Manchester School of Art
Manchester School of Art
“The human animal is a learning animal; we like to learn; we are good at it; we don’t need to be shown how or made to do it. What kills the process are the people interfering with it or trying to regulate or control it.” John Holt, educator and father of ‘unschooling’.
A quick overview of the Manchester School of Art Degree Show: brave, reasoned, thoughtful resolved, impressively controlled in clear presentation of work allowing for readings that are both sensitive to each student’s work, in isolation, and to the show as a coherent whole. The students have been offered the impetus to discover their own language, a language that draws parallels between Fine Art and Interactive Arts and thus it’s a struggle to write about one without the other.
Thinking about education from a holistic point of view, the questions raised again and again relating to art education and the importance of the arts in the national curriculum might be thought of as pertinent when considered from a landscape that is becoming increasingly more digitized. As computer programming is taught in primary and secondary schools the capacity for communication increases and this needs to be measured and probed every step of the way. Harriet Coombe, for example, whose ‘Fine Art sensibilities’ are delicate, presenting glossy imagery, interrogates mass media within the frame of an oversized iPad light-box. Here, the media machine and its dissemination are analysed.
Matt Mullins goes online, appropriating exhaustive and terrifying imagery to create films. “The First Monkeys To Die In Space” screened downstairs in a darkened room beckons visitors to take a seat, but don’t get too comfortable! His distillation of YouTube videos, despite the jaunty soundtrack lulling you into a false sense of security, unnerve and compound any notion of waste and futility observed in our realities.
An Art School education, as evidenced through the reading of this show, equips students with the tools for critiquing the world, enabling them to retort with innovations, ask the right questions and reflect on their observations. The Holt quotation cited above formed part of the wall text accompanying Roger Bygott’s installations. Merging concepts relating to human productivity and biology, his work asks of education and entitlement: who is doing the leading? What is being drawn out? “In as much as we are complex beings education needs to address all aspects of that complexity.”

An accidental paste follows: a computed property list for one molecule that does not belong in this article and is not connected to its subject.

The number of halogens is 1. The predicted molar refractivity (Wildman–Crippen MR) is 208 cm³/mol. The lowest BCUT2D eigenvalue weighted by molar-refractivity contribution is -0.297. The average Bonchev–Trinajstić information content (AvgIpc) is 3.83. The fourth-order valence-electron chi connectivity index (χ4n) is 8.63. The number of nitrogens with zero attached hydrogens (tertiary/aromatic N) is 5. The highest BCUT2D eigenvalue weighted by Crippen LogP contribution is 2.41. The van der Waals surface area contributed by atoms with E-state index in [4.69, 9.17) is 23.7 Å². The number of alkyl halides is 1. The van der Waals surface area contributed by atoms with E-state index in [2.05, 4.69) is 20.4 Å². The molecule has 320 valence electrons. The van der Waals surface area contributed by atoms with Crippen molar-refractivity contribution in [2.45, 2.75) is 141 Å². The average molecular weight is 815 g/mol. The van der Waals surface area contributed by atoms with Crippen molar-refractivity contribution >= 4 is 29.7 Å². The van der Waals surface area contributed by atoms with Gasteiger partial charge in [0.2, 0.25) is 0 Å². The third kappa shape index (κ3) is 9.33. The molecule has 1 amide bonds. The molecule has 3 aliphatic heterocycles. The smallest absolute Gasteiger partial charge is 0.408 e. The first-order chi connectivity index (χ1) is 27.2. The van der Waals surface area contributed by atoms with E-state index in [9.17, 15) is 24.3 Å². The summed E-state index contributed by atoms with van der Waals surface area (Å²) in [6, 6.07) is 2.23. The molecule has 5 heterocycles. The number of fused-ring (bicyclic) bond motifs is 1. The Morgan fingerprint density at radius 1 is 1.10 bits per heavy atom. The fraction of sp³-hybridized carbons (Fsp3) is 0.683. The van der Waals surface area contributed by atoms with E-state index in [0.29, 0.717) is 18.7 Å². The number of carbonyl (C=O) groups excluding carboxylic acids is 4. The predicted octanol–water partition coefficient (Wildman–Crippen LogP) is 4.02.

What is the purpose of education if it does not lead to “value defined in purely fiscal terms?” Bygott explains, “Cultural and social value includes but is not reducible to financial value.” These concerns are highlighted by the calculated and potentially threatening work by Emil Rusby whose The Message Market puts participants in a position of power, suggesting our online presence as complicit in corrupting and chaotic operating systems. The simplicity of the work references the addictiveness of gaming and “the role of communication as one of the biggest forms of data generation and analysis.”
Manchester School of Arts degree show presents work that is thoughtful and provocative. It is balanced not only in its delivery of refined and beautiful work but in its graceful antagonism of the status quo: of culture, society, politics, economics and even the value of an art school education; quis custodiet ipsos custodes?